Sarahbeth Maney/Detroit Free Press/USA Today Network
Aretha Franklin's family in court on Tuesday.
CNN  — 

The jury hearing arguments surrounding the disposition of Aretha Franklin’s estate on Tuesday determined a 2014 version of her will should stand as the document of record.

After deliberating for almost one hour, jurors found that a handwritten will, discovered under a sofa cushion by Franklin’s niece after the singer’s death, was signed by the music legend in 2014 and does show her intent.

At the heart of the legal dispute were two separate wills.

Two of her sons, Kecalf Franklin and Edward Franklin, wanted the document dated March 31, 2014 to be determined as her legal will, while another son, Ted White II, advocated that a document from 2010 should stand.

Franklin’s fourth son, Clarence Franklin, has special needs, is under legal guardianship and was not involved in the case.

02:24 - Source: CNN
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Kecalf Franklin testified Monday that he believed the signature on the 2014 document is valid, particularly because it contains the smiley face “characteristic” of Franklin’s signature.

Referencing the first few lines of the document, attorney Craig Smith, who represented Edward Franklin, said, “She’s speaking from the grave, folks: ‘This is my will.’”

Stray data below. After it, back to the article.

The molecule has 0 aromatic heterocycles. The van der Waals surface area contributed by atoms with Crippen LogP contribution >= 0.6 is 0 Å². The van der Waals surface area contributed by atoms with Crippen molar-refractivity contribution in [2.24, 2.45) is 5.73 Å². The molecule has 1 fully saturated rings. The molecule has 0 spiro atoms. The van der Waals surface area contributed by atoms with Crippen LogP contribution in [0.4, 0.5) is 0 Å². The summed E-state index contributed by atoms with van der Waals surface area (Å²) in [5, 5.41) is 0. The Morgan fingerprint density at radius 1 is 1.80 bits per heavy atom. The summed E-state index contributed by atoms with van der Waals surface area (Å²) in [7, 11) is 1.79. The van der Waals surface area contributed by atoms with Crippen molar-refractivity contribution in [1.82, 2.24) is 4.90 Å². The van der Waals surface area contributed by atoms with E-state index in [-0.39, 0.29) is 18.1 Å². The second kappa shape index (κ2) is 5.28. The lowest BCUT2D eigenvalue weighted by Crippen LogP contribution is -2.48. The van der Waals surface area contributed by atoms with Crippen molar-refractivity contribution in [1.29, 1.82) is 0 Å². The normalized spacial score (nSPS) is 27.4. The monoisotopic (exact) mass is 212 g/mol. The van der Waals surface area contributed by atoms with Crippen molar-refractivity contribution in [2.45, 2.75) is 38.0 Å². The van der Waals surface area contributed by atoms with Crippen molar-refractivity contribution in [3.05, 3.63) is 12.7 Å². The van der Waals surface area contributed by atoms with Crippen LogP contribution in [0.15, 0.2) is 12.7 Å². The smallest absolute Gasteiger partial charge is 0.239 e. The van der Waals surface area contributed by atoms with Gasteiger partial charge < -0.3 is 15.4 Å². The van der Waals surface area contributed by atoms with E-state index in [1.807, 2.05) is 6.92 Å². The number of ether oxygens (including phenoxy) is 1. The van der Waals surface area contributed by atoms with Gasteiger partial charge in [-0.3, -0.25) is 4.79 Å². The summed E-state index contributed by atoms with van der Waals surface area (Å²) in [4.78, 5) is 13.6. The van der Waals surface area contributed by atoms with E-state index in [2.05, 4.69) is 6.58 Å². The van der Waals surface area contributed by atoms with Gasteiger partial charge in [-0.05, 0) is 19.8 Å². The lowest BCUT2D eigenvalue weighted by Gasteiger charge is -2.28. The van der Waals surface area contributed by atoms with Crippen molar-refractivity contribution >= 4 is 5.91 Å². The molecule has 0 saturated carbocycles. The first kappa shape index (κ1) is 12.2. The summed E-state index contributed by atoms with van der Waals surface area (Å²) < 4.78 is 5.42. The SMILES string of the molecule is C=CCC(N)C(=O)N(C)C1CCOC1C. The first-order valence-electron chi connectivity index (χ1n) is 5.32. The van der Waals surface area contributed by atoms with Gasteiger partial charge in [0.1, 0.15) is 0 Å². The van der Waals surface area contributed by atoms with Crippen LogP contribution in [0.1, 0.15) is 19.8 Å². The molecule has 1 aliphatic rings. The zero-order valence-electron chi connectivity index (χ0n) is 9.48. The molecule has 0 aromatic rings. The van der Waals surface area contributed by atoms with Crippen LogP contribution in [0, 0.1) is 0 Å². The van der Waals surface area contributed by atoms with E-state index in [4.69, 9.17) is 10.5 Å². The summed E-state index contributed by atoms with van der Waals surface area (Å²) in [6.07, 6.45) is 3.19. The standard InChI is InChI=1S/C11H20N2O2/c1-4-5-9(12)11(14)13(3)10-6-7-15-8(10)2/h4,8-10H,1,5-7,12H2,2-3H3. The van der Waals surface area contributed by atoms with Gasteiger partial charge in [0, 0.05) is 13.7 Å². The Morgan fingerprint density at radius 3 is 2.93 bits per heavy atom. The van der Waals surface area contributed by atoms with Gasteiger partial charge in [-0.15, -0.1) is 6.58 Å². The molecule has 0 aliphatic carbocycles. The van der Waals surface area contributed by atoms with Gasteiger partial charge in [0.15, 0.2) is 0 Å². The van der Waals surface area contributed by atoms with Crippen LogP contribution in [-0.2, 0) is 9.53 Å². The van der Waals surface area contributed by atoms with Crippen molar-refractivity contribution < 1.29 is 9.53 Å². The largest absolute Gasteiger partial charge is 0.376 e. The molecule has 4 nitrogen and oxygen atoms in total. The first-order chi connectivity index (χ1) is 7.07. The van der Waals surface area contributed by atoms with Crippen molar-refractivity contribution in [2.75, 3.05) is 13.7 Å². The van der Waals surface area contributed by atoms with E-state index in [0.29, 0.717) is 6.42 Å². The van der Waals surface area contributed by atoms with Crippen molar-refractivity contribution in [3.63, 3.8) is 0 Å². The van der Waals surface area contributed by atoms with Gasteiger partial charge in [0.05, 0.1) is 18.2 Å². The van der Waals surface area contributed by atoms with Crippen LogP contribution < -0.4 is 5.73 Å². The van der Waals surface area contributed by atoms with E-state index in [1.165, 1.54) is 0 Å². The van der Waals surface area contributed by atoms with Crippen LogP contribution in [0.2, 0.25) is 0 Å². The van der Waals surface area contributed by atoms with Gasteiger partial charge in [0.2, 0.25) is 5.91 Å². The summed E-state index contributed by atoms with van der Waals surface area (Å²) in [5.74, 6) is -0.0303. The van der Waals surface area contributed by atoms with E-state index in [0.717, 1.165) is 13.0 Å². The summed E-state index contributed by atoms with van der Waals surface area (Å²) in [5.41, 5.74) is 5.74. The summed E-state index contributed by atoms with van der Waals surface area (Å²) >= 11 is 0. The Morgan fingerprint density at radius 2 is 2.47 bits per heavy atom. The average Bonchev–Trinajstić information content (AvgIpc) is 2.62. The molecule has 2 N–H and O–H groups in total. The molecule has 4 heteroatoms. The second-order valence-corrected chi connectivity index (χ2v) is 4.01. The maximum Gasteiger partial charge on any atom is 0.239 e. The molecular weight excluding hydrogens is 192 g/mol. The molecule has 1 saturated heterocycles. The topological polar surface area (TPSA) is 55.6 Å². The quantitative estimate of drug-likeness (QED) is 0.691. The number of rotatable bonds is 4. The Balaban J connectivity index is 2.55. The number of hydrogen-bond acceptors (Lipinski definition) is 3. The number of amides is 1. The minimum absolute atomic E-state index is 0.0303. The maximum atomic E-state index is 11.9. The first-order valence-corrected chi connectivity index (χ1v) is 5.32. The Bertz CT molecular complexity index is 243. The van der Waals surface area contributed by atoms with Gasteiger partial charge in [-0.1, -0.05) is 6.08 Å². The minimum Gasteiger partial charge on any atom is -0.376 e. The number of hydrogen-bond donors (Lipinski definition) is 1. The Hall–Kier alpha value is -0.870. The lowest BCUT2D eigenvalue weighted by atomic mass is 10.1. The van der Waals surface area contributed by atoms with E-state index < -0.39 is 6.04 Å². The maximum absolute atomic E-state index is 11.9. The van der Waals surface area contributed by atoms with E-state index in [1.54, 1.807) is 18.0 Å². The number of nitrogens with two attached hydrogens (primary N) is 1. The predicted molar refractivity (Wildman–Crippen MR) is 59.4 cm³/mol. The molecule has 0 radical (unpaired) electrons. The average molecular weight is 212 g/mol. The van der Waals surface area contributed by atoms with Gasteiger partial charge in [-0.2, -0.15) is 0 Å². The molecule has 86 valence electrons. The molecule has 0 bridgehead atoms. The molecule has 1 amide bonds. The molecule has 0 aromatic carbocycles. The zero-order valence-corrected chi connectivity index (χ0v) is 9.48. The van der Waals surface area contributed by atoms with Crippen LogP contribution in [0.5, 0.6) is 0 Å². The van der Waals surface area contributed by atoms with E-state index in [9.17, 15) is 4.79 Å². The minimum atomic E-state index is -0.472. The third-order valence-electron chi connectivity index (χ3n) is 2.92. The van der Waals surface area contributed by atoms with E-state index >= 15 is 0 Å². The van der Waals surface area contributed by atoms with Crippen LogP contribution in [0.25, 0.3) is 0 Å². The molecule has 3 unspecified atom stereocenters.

Sarahbeth Maney/Detroit Free Press/USA Today Network
Attorney Craig Smith showing an enlarged copy of a 2014 document during closing arguments of a jury trial over Aretha Franklin's estate.

During closing arguments, Smith also addressed royalties stemming from the Queen of Soul’s iconic hits.

“Now, we may all be dead from global warming, but if we’re around, my belief is they’ll be playing ‘Respect’ 300 years from now,” he said.

White’s attorney Kurt Olson argued that evidence showed the 2010 document was “intended” to be Franklin’s will because it was found in a cabinet where Franklin kept her “important documents.”

Franklin died in 2018 of cancer.

CNN’s Lisa Respers France and Cheri Mossberg contributed to this report.